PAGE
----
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Coral Reefs

, Volume 31, Issue 2, pp 519–519 | Cite as

Coral-mimicking corallimorpharians on the reefs of Kota Kinabalu, Malaysia

  • Z. Waheed
  • B. W. HoeksemaEmail author
Open Access
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Keywords

Small Group Coral Reef Malaysia Growth Form Color Pattern 
These keywords were added by machine and not by the authors. This process is experimental and the keywords may be updated as the learning algorithm improves.

Corallimorpharians form a small group of anthozoans that are closely related to scleractinian corals. They may form aggregations resulting from asexual reproduction and are either azooxanthellate or zooxanthellate. Among the latter are reef-dwelling species of the Discosomatidae, which have small or absent tentacles. They are not easily identified, and several species are probably undescribed (Den Hartog 1997).

A biodiversity survey on the coral reefs of Kota Kinabalu, Malaysia (5°57′–6°5′N, 115°59′–116°5′E), was carried out from 16 to 28 July 2011. Corallimorpharians of the genus Discosoma Rüppell and Leuckart, 1828, that resembled particular species of scleractinian corals were noticed (Fig. 1). They occurred in aggregations on lower reef slopes (15–20 m depth). Some had disc-like growth forms and radial color patterns similar to those of small-sized corals of the agariciid Leptoseris glabra Dinesen, 1980 (Fig. 1a, b) or the fungiid Danafungia scruposa (Klunzinger, 1879) (Fig. 1c, d), which were not in their close proximity. Most other observed corallimorpharians were camouflaged and did not resemble particular coral species.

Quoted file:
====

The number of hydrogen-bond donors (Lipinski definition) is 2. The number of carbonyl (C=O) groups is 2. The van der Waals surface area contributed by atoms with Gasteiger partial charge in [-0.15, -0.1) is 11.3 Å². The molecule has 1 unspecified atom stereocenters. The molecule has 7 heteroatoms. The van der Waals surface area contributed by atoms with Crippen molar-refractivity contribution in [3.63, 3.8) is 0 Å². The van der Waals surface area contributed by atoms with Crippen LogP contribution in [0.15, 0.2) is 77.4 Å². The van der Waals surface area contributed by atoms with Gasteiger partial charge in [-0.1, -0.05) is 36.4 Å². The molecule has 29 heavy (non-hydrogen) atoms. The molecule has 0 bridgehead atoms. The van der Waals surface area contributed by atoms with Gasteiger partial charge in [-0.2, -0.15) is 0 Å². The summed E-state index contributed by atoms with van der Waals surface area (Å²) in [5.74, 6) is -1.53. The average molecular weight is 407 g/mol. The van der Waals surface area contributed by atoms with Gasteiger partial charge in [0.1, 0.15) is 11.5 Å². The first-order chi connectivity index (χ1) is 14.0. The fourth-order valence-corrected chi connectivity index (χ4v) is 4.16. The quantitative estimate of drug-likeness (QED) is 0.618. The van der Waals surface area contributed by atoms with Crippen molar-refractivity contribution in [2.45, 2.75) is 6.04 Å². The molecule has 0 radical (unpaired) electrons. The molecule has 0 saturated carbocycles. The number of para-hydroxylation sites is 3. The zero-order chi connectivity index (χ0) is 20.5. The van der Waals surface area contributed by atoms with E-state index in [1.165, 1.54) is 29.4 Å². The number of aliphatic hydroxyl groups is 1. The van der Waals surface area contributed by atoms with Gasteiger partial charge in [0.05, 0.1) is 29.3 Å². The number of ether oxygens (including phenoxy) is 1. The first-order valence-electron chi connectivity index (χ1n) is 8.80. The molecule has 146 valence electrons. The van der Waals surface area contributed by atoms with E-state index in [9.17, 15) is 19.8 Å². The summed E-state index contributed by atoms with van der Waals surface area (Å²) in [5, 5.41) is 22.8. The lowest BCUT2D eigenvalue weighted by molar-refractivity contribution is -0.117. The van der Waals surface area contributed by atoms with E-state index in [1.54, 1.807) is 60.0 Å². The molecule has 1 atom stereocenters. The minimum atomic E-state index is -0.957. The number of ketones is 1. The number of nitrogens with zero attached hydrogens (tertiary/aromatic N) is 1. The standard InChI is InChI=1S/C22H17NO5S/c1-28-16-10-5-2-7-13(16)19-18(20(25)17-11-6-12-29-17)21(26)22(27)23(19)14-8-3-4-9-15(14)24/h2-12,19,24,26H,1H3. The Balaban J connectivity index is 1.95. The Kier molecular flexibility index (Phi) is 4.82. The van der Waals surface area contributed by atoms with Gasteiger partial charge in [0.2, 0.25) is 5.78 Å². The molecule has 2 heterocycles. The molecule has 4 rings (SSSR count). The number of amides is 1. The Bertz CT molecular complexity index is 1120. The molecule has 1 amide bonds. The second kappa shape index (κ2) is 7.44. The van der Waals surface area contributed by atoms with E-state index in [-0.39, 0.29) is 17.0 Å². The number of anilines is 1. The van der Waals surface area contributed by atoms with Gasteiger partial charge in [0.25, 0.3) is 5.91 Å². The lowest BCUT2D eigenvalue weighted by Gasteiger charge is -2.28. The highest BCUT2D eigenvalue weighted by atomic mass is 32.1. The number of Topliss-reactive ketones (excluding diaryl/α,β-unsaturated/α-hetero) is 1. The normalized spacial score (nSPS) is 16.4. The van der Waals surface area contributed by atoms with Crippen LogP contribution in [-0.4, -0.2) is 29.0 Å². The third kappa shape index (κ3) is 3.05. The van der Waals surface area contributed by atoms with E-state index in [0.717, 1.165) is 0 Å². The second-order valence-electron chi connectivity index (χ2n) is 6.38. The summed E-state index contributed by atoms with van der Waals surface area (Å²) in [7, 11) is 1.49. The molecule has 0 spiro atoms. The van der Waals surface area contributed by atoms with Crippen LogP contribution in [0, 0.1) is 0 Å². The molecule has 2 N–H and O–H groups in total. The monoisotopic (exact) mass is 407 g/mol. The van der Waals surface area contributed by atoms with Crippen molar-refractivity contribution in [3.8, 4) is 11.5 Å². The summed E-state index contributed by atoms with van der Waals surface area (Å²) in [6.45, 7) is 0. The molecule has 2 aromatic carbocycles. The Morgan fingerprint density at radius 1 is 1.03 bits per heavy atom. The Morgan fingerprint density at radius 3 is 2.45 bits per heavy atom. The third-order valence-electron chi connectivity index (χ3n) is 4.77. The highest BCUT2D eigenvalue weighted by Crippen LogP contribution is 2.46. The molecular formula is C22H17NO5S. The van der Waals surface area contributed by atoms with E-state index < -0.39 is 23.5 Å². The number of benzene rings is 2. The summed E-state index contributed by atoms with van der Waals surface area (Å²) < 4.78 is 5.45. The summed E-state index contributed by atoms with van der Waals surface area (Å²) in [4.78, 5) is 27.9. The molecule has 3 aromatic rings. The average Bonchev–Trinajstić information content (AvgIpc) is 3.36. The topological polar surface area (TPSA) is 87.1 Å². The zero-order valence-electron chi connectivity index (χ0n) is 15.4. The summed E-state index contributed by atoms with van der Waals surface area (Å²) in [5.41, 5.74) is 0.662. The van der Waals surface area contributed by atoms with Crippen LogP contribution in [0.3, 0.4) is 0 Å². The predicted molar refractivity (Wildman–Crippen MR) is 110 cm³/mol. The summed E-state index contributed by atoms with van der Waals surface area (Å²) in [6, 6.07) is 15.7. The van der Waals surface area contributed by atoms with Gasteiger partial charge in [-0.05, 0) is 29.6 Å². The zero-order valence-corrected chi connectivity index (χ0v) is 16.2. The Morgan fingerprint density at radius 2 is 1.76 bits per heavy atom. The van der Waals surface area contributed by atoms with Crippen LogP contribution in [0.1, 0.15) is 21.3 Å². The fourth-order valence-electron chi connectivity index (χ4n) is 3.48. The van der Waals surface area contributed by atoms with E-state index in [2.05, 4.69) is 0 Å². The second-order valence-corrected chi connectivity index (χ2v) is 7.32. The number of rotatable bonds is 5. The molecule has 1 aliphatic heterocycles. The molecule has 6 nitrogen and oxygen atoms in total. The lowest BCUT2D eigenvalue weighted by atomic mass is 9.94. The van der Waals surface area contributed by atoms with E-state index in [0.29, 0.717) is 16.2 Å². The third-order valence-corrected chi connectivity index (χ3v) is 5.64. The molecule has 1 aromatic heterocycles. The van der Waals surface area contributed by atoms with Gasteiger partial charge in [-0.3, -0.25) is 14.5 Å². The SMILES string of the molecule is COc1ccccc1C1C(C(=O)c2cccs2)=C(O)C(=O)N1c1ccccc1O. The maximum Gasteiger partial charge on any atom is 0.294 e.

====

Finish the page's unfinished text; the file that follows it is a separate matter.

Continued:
Fig. 1

Discosoma spp. (a, c) and examples of similar-looking scleractinians (b, d) on Kota Kinabalu reefs. b. Agariciid coral Leptoseris glabra. d. Mushroom coral Danafungia scruposa. Scale bars: 1 cm

In scleractinians, the radial stripes reflect the position of septa, which are lacking in Discosoma. Soft-bodied non-scleractinian anthozoan species looking similar to stony corals are also known among sea anemones (Hoeksema and Crowther 2011). Without further evidence, it is uncertain whether this likeness helps the corallimorpharians to be inconspicuous to potential prey or to avoid predation, as in Müllerian mimicry (Ruxton et al. 2004).

Notes

Acknowledgments

Research permission was granted by Sabah Parks and the Economic Planning Unit, Malaysia. We thank Prof. Dr. Ridzwan Abdul Rahman of the Borneo Marine Research Institute and the boat crew of Universiti Malaysia Sabah for support during the fieldwork.

Open Access

This article is distributed under the terms of the Creative Commons Attribution License which permits any use, distribution, and reproduction in any medium, provided the original author(s) and the source are credited.

References

  1. Den Hartog JC (1997) The sea anemone fauna of Indonesian coral reefs. In: Tomascik T, Mah AJ, Nontji A, Moosa MK (eds) The ecology of the Indonesian seas 1. Periplus Editions, Singapore, pp 351–370Google Scholar
  2. Hoeksema BW, Crowther AL (2011) Masquerade, mimicry and crypsis of the polymorphic sea anemone Phyllodiscus semoni and its aggregations in South Sulawesi. Contrib Zool 80:251–268Google Scholar
  3. Ruxton GD, Speed MP, Sherratt TN (2004) Avoiding attack. The evolutionary ecology of crypsis, warning signals and mimicry. Oxford University Press, OxfordGoogle Scholar

Copyright information

© The Author(s) 2012

Authors and Affiliations

  1. 1.Department of Marine ZoologyNetherlands Centre for Biodiversity NaturalisLeidenThe Netherlands
  2. 2.Borneo Marine Research InstituteUniversiti Malaysia Sabah, Jalan UMSKota KinabaluMalaysia

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